Architect Jim Garrison was given a pretty straightforward brief from the City of New York: rebuild and rebuild fast. Garrison was commissioned to replace the 50 lifeguard stands and beach-side buildings that were completely wiped away by Hurricane Sandy last October. Not only that, but the new buildings had to be ready to open on Coney Island, Rockaway and Staten Island by Memorial Day 2013.
Garrison and his team at Garrison Architects worked 16 hour days to come up with the design for the new flood resistant, eco-friendly zero energy modular units. The buildings will use photovoltaics, solar hot water heating, and skylight ventilation as well incorporate the boardwalks torn up by Sandy as wooden siding. Taking into account new FEMA guidelines, the structures will stand above the storm surge levels to ensure safety during the next storm.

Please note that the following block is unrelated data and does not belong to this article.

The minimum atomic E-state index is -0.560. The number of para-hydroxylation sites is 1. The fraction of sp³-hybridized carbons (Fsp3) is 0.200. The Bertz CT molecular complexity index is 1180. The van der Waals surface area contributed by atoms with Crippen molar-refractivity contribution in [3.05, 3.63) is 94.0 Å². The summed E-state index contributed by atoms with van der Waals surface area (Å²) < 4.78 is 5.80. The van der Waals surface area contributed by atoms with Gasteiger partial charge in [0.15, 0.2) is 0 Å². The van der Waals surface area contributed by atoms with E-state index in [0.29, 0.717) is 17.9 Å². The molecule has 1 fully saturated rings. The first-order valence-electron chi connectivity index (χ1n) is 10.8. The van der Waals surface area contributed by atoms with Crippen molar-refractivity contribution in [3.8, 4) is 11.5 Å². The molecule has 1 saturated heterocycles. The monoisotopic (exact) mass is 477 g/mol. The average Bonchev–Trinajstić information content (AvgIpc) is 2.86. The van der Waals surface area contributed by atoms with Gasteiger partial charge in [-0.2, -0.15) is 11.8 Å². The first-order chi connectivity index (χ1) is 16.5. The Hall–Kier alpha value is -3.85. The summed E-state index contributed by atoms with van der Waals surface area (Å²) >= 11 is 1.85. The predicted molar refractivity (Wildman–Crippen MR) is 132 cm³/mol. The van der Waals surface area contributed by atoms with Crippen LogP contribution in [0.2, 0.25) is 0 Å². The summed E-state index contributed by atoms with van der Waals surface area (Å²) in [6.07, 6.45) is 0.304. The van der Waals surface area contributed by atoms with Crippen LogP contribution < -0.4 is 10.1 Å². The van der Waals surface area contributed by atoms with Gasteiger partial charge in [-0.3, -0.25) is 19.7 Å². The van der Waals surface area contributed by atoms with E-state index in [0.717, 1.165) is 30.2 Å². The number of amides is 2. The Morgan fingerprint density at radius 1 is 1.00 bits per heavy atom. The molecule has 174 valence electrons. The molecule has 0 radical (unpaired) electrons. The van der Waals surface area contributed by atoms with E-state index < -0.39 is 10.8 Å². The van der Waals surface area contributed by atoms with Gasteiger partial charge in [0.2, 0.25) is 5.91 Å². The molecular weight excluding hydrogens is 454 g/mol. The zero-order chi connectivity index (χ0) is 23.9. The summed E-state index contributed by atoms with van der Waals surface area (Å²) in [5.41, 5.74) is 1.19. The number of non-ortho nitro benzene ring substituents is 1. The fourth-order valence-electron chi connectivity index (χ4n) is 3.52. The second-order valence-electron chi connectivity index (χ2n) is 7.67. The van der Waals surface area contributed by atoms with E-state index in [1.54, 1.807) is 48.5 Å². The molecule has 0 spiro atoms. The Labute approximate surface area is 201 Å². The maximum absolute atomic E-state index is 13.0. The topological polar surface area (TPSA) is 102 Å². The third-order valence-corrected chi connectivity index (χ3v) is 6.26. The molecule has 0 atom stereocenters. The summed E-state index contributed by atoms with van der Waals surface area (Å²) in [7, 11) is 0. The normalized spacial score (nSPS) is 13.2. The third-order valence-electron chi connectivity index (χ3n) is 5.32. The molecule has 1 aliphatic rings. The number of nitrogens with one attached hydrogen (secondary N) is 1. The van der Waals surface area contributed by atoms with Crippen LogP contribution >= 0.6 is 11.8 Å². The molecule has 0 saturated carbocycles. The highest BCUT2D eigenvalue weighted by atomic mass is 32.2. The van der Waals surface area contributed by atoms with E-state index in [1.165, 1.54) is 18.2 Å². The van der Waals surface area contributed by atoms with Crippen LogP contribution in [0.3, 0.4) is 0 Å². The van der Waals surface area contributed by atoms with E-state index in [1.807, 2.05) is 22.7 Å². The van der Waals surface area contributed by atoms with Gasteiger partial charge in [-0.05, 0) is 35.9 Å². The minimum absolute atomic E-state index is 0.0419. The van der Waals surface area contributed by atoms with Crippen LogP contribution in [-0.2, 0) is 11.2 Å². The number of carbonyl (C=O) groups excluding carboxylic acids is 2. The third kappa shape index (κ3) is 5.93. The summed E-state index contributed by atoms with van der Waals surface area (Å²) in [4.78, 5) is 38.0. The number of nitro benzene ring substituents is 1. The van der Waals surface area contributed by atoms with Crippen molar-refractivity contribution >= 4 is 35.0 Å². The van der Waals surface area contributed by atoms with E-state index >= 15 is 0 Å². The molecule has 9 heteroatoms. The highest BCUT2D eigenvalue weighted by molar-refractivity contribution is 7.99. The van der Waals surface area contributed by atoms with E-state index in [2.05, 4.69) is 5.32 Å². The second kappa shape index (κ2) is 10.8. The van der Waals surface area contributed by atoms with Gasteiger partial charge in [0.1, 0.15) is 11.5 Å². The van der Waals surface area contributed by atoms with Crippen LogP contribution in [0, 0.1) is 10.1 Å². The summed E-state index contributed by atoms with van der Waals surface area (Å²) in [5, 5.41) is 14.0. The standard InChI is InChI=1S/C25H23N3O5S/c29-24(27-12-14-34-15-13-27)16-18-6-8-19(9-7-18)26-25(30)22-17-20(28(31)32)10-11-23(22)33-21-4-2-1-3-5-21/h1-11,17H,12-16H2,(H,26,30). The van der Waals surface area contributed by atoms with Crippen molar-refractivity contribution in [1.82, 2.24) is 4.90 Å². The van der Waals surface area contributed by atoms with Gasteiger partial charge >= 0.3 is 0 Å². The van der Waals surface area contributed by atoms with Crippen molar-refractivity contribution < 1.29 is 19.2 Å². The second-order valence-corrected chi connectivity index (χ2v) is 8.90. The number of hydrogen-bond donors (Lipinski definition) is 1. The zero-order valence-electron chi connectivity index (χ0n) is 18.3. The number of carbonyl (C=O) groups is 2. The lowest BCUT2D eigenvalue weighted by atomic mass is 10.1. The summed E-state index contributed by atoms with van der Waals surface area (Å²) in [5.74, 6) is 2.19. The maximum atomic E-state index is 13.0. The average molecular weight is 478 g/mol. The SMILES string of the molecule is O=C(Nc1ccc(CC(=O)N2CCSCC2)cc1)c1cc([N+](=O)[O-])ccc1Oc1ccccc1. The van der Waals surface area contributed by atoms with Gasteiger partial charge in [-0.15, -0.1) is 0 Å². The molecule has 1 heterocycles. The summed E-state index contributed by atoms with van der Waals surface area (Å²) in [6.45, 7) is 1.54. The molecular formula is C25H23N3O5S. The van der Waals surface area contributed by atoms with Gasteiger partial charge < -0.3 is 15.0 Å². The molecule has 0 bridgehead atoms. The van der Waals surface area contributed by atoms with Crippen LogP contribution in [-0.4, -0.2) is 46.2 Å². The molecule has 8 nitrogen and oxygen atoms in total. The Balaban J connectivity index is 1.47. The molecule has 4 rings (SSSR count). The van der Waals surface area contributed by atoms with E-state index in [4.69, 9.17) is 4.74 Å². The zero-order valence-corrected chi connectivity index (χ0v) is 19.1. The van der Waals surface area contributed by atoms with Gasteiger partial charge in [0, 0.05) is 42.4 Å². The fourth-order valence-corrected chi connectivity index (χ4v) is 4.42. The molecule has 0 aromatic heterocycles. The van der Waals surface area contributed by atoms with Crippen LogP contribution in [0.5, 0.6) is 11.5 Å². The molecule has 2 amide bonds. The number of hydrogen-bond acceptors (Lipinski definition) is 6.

These are buildings that are not simply replacing ones wiped out by a historic storm, but seeking to stand up to the next one. Garrison designed the modular buildings to be able to ‘deal with these enormous storms and can live beyond them.’
He sees modular buildings, as a potential answer to how to rebuild after a natural disaster. Modular structures are built off-site, easy to install and more permanent than the usual disaster relief temporary trailers and could be used to rebuild whole neighborhoods. Garrison told Co.Exist:
Next time it hits, can we mobilize [modular design] as disaster housing? And I mean good stuff–not FEMA trailers that make people sick, stuff people can really live in for the long term? This is a way to build in an era of congestion, ecological challenges, and the need for permanence.